Birth of Marjatta
© Kuvasto 2016. Photo: © Bank of Finland
NOT JUST A SHAMAN
A legend surrounding the artist can be made of very small matters. Alpo Jaakola (1929–1997) is renowned for having been born on April Fool’s Day. In defiance or possibly because of this fact he became an artist. To support this special quality, it has emerged that Jaakola dropped out of drawing school. It is pointless teaching what comes naturally. Jaakola’s 1950s surrealistic paintings prove that the influence of his drawing school teachers, such as Otto Mäkilä, was significant. This was also the heyday of the primitivistic art movement which is a branch of surrealism.
In retrospect, Alpo Jaakola’s art can be described as being ITE art, a Finnish classification of Folk Art, from the Finnish meaning Self-Made Life, but the national nature of his works is only on the surface. Certainly Jaakola’s paintings and sculptures were rough-hewn, but still he maintained consistency and style. It was not a question of any deficiency of skill, rather the avoidance of affectation and ordinariness.
The “Birth of Marjatta” is Jaakola’s favourite of his works. Its colour palette isn’t darkened with earth tones and its softly flowing figures are reminiscent of the swirling moves of a classical spiral composition. A deliberate primitive solution is to position figures so centrally that they appear to emerge from the surface of the painting.
Lönnrot’s Kalevala doesn’t actually refer to the birth of Marjatta, but it does mention her son, born of a red berry: “Marjatta…ran to pick the berry…, (it) settled in the maiden’s bosom/ Marjatta, child of beauty, thus became a bride impregnate…” Furious, Marjatta’s mother fumes “Woe to thee, thy Hisi-maiden… wedded only to dishonour”, and so the story starts to be complicated. Jaakola has pictured the mother’s face as being green in contrast to Marjatta’s delicate pink.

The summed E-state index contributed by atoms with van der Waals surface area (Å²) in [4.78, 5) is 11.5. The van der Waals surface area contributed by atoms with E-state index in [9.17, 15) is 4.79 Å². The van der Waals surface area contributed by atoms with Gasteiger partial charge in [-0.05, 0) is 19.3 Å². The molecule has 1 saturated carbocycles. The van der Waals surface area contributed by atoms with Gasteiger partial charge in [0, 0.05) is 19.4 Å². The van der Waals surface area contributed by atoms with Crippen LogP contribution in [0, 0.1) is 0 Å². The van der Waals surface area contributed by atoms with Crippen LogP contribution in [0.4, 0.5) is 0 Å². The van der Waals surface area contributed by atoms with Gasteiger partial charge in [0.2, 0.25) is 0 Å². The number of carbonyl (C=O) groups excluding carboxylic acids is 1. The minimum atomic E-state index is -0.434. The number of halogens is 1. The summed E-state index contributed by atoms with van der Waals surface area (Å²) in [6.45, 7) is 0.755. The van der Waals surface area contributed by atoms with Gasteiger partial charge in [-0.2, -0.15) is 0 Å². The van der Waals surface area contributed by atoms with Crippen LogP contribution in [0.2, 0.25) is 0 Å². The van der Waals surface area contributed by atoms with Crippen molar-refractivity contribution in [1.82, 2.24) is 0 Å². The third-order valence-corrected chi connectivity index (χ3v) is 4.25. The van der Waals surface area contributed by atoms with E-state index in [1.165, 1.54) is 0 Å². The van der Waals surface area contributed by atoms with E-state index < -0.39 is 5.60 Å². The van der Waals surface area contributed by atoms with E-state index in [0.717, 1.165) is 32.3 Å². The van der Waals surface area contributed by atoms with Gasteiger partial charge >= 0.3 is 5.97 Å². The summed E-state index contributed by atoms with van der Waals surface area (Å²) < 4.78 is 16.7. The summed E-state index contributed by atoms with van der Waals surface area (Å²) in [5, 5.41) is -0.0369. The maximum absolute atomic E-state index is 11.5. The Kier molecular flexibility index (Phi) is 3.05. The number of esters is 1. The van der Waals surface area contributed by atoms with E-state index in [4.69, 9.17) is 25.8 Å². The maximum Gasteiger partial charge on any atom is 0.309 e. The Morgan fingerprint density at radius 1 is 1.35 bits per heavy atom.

Free use of the subjects within the Kalevala began with Gallen-Kallela’s art. The pagan world of the Finnish epoch has fitted in with romanticised thinking, so that the earliest cultures are more authentic than present day ones and sow a deeper reality. In the 1900s, Western artists have sought to contact both culture and the psyche beneath the surface by researching the art of indigenous peoples, children and the mentally ill. Jaakola fitted “The Shaman of Loimaa” cloak.
Jaakola sometimes took part in building his own myth. In Eeli Aalto’s documentary film (1975) the artist grabbed an axe and smashed a mirror to smithereens. More precisely, it looks as if he hit it. The message is clear: shatterer of pictures, breaker of images, in other words an avant-gardist.
Alpo Jaakola’s works are extensively on display in the sculpture park in Karhula, Loimaa, Southwest Finland, as well as in the artist’s atelier home, Torkville. Jaakola is also remembered as an environmental protectionist who, in 1978, won a rare court case. Jaakola demanded damages from his neighbour for cutting down the woods on the land beside his own land. Jaakola’s argument was that the loss of the woodland damaged his artistic creativity. A similar situation had been experienced by Kain Tapper [link: Kain Tapper’s page] when he prevented his brother, 20 years earlier, from installing a hydroelectric plant in the uniquely beautiful falls on the family land to harness its energy.